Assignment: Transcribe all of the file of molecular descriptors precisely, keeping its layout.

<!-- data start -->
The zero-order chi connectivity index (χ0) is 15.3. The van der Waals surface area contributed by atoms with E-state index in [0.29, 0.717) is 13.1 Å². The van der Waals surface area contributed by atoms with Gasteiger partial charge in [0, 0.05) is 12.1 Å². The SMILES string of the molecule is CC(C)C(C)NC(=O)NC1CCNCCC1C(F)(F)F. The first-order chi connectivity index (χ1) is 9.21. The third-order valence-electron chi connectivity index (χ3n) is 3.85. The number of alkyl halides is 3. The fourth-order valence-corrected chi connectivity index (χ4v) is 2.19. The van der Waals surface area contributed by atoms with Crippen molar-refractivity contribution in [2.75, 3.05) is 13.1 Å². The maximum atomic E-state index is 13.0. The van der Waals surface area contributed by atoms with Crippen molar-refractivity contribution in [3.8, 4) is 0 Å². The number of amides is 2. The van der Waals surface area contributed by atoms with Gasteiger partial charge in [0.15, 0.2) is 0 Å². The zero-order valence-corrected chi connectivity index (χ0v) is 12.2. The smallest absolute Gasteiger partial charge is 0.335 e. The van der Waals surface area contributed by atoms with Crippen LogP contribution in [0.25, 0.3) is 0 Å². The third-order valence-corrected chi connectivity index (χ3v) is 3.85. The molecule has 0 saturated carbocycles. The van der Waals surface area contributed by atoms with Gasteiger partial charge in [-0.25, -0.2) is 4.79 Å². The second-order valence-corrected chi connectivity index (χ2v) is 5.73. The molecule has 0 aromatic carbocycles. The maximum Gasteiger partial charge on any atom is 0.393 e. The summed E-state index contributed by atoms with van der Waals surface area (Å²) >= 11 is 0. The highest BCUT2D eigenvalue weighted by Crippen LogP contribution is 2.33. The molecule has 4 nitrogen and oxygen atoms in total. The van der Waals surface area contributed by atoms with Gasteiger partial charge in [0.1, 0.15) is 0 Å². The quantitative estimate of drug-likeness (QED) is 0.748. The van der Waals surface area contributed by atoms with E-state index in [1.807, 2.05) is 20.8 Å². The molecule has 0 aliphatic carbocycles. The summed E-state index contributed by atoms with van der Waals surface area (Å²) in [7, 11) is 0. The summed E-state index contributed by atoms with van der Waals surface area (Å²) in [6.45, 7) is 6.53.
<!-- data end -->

The zero-order chi connectivity index (χ0) is 15.3. The van der Waals surface area contributed by atoms with E-state index in [0.29, 0.717) is 13.1 Å². The van der Waals surface area contributed by atoms with Gasteiger partial charge in [0, 0.05) is 12.1 Å². The SMILES string of the molecule is CC(C)C(C)NC(=O)NC1CCNCCC1C(F)(F)F. The first-order chi connectivity index (χ1) is 9.21. The third-order valence-electron chi connectivity index (χ3n) is 3.85. The number of alkyl halides is 3. The fourth-order valence-corrected chi connectivity index (χ4v) is 2.19. The van der Waals surface area contributed by atoms with Crippen molar-refractivity contribution in [2.75, 3.05) is 13.1 Å². The maximum atomic E-state index is 13.0. The van der Waals surface area contributed by atoms with Crippen molar-refractivity contribution in [3.8, 4) is 0 Å². The number of amides is 2. The van der Waals surface area contributed by atoms with Gasteiger partial charge in [0.15, 0.2) is 0 Å². The zero-order valence-corrected chi connectivity index (χ0v) is 12.2. The smallest absolute Gasteiger partial charge is 0.335 e. The van der Waals surface area contributed by atoms with Crippen LogP contribution in [0.25, 0.3) is 0 Å². The third-order valence-corrected chi connectivity index (χ3v) is 3.85. The molecule has 0 saturated carbocycles. The van der Waals surface area contributed by atoms with Gasteiger partial charge in [-0.25, -0.2) is 4.79 Å². The second-order valence-corrected chi connectivity index (χ2v) is 5.73. The molecule has 0 aromatic carbocycles. The maximum Gasteiger partial charge on any atom is 0.393 e. The summed E-state index contributed by atoms with van der Waals surface area (Å²) >= 11 is 0. The highest BCUT2D eigenvalue weighted by Crippen LogP contribution is 2.33. The molecule has 4 nitrogen and oxygen atoms in total. The van der Waals surface area contributed by atoms with Gasteiger partial charge in [0.1, 0.15) is 0 Å². The quantitative estimate of drug-likeness (QED) is 0.748. The van der Waals surface area contributed by atoms with E-state index in [1.807, 2.05) is 20.8 Å². The molecule has 0 aliphatic carbocycles. The summed E-state index contributed by atoms with van der Waals surface area (Å²) in [7, 11) is 0. The summed E-state index contributed by atoms with van der Waals surface area (Å²) in [6.45, 7) is 6.53.